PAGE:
As anticipated in Isaiah, this servant was despised and rejected, pierced, crushed and wounded, cut off from the living and laid in a grave (Is 53:3-10). The men of Israel delivered up and denied him, preferring a murderer to be released in his place (Lk 23:18), thus effecting his death. In words of powerful irony, Peter states that they “killed the author of life”. But God raised him from the dead, to which Peter and the other apostles were witnesses.

It is easy to leave Peter’s message in the past and identify the Jews in Solomon’s portico as his audience. But remember that Peter himself was a Jesus-denier. Am I?  There are times that I have rejected Jesus just as clearly as did those first century Jews. I have ignored his teachings and done my own thing. It is my actions and will, as much as theirs, that sent Jesus to the cross to suffer and die.

And yet, as risen and reigning king, Jesus’ power is still present to heal and forgive. The lame man did not even ask for healing, and yet his story ends with leaping and praise in perfect health and strength. It is faith in Jesus that has brought this transformation.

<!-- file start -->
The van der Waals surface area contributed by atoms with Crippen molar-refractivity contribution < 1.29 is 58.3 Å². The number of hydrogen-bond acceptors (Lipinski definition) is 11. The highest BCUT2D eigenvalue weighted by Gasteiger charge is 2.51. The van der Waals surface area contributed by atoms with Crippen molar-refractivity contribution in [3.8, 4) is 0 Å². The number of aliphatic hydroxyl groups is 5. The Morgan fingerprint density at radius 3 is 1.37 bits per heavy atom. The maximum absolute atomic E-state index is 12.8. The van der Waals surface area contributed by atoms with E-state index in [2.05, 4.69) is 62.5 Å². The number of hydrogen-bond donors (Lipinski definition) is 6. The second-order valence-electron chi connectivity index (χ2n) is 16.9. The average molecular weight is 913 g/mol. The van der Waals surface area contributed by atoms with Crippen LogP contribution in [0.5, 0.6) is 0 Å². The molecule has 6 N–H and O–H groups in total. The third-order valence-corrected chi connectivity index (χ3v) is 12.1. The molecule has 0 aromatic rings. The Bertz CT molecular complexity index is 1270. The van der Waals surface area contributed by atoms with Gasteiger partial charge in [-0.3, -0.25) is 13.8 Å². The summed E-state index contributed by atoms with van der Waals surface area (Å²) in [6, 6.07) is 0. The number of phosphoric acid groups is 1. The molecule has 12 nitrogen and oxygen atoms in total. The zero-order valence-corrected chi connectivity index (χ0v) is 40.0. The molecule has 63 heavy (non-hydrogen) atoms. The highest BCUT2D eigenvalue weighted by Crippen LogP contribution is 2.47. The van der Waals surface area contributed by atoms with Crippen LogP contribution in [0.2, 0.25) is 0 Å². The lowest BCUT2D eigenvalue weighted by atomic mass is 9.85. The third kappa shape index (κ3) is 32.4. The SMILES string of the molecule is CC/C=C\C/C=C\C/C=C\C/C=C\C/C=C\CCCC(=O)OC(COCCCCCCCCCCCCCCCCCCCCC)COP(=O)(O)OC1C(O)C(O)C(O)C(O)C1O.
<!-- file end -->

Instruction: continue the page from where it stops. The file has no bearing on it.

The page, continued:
Prayer: Lord Jesus, I confess that I have rejected and denied you, and that it was my transgressions that you bore on the cross, taking my punishment. Grant me faith in you, that my sin may be forgiven and my soul healed.

Acts 3:1-10

Click here to read the passage.

There are so many unexpected surprises in this passage. We don’t sense the surprise because we have heard – and even sung – the story so many times. 

First of all, for us as readers it feels like we have been suddenly transported back into the Gospel story. After two chapters of groups and meetings and speeches, now we see the intricate detail of Peter and John going up to the temple to pray at 3pm, and encountering a born-lame man who is begging. The specific gate is mentioned so that there can be no doubt about who this particular lame man is; it could even be that some of Luke’s readers could visualize the scene, having been at that gate before. We see it all clearly.